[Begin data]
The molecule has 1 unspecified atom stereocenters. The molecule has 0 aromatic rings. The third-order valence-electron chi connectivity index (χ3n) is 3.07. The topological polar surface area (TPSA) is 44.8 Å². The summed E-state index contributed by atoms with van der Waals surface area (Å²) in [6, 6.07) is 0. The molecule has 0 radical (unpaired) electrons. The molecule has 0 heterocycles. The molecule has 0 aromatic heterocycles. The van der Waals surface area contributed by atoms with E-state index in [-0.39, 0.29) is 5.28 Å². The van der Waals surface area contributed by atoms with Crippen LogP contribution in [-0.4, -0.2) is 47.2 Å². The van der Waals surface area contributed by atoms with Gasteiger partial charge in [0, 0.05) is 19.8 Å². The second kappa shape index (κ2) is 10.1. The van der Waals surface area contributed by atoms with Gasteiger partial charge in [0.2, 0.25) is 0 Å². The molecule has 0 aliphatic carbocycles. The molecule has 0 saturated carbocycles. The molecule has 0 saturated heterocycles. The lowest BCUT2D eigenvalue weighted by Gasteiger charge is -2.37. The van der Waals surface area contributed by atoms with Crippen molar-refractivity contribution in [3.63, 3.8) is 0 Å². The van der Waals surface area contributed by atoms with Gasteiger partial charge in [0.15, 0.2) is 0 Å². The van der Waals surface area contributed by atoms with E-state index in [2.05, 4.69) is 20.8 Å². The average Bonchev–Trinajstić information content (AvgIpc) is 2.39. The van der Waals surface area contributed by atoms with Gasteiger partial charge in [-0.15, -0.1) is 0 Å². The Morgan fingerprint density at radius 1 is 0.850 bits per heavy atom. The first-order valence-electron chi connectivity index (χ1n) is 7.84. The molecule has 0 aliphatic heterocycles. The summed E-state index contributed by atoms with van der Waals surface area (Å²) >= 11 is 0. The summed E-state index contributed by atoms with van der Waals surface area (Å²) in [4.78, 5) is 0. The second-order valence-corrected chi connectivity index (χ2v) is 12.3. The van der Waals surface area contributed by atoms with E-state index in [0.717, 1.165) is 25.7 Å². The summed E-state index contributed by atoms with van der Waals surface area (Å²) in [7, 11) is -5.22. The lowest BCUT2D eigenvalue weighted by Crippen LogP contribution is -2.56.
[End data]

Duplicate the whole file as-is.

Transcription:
The molecule has 1 unspecified atom stereocenters. The molecule has 0 aromatic rings. The third-order valence-electron chi connectivity index (χ3n) is 3.07. The topological polar surface area (TPSA) is 44.8 Å². The summed E-state index contributed by atoms with van der Waals surface area (Å²) in [6, 6.07) is 0. The molecule has 0 radical (unpaired) electrons. The molecule has 0 heterocycles. The molecule has 0 aromatic heterocycles. The van der Waals surface area contributed by atoms with E-state index in [-0.39, 0.29) is 5.28 Å². The van der Waals surface area contributed by atoms with Crippen LogP contribution in [-0.4, -0.2) is 47.2 Å². The van der Waals surface area contributed by atoms with Gasteiger partial charge in [0, 0.05) is 19.8 Å². The second kappa shape index (κ2) is 10.1. The van der Waals surface area contributed by atoms with Gasteiger partial charge in [0.2, 0.25) is 0 Å². The molecule has 0 aliphatic carbocycles. The molecule has 0 saturated carbocycles. The molecule has 0 saturated heterocycles. The lowest BCUT2D eigenvalue weighted by Gasteiger charge is -2.37. The van der Waals surface area contributed by atoms with Crippen molar-refractivity contribution in [3.63, 3.8) is 0 Å². The van der Waals surface area contributed by atoms with Gasteiger partial charge in [0.15, 0.2) is 0 Å². The van der Waals surface area contributed by atoms with E-state index in [2.05, 4.69) is 20.8 Å². The average Bonchev–Trinajstić information content (AvgIpc) is 2.39. The van der Waals surface area contributed by atoms with Gasteiger partial charge in [-0.15, -0.1) is 0 Å². The Morgan fingerprint density at radius 1 is 0.850 bits per heavy atom. The first-order valence-electron chi connectivity index (χ1n) is 7.84. The molecule has 0 aliphatic heterocycles. The summed E-state index contributed by atoms with van der Waals surface area (Å²) >= 11 is 0. The summed E-state index contributed by atoms with van der Waals surface area (Å²) in [4.78, 5) is 0. The second-order valence-corrected chi connectivity index (χ2v) is 12.3. The van der Waals surface area contributed by atoms with E-state index in [0.717, 1.165) is 25.7 Å². The summed E-state index contributed by atoms with van der Waals surface area (Å²) in [7, 11) is -5.22. The lowest BCUT2D eigenvalue weighted by Crippen LogP contribution is -2.56.